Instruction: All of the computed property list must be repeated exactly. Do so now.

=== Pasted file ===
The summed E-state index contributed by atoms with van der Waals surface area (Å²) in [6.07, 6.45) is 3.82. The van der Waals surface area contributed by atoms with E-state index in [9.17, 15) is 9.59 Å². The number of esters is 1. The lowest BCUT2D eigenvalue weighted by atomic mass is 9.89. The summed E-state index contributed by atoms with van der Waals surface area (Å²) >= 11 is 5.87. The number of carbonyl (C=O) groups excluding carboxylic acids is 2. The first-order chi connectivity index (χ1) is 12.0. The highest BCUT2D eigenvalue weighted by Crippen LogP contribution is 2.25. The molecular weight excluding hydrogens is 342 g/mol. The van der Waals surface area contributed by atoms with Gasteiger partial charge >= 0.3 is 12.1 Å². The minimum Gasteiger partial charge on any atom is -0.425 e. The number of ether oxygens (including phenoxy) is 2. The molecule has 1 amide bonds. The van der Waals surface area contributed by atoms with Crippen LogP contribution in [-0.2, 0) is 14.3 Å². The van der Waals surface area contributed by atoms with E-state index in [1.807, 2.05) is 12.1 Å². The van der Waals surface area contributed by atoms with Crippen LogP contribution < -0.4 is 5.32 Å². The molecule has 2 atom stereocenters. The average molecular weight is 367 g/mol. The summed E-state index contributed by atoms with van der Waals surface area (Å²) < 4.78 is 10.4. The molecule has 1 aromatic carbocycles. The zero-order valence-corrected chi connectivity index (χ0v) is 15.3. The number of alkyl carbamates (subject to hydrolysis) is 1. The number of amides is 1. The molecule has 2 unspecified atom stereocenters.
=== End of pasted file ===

The summed E-state index contributed by atoms with van der Waals surface area (Å²) in [6.07, 6.45) is 3.82. The van der Waals surface area contributed by atoms with E-state index in [9.17, 15) is 9.59 Å². The number of esters is 1. The lowest BCUT2D eigenvalue weighted by atomic mass is 9.89. The summed E-state index contributed by atoms with van der Waals surface area (Å²) >= 11 is 5.87. The number of carbonyl (C=O) groups excluding carboxylic acids is 2. The first-order chi connectivity index (χ1) is 12.0. The highest BCUT2D eigenvalue weighted by Crippen LogP contribution is 2.25. The molecular weight excluding hydrogens is 342 g/mol. The van der Waals surface area contributed by atoms with Gasteiger partial charge >= 0.3 is 12.1 Å². The minimum Gasteiger partial charge on any atom is -0.425 e. The number of ether oxygens (including phenoxy) is 2. The molecule has 1 amide bonds. The van der Waals surface area contributed by atoms with Crippen LogP contribution in [-0.2, 0) is 14.3 Å². The van der Waals surface area contributed by atoms with E-state index in [1.807, 2.05) is 12.1 Å². The van der Waals surface area contributed by atoms with Crippen LogP contribution < -0.4 is 5.32 Å². The molecule has 2 atom stereocenters. The average molecular weight is 367 g/mol. The summed E-state index contributed by atoms with van der Waals surface area (Å²) < 4.78 is 10.4. The molecule has 1 aromatic carbocycles. The zero-order valence-corrected chi connectivity index (χ0v) is 15.3. The number of alkyl carbamates (subject to hydrolysis) is 1. The number of amides is 1. The molecule has 2 unspecified atom stereocenters.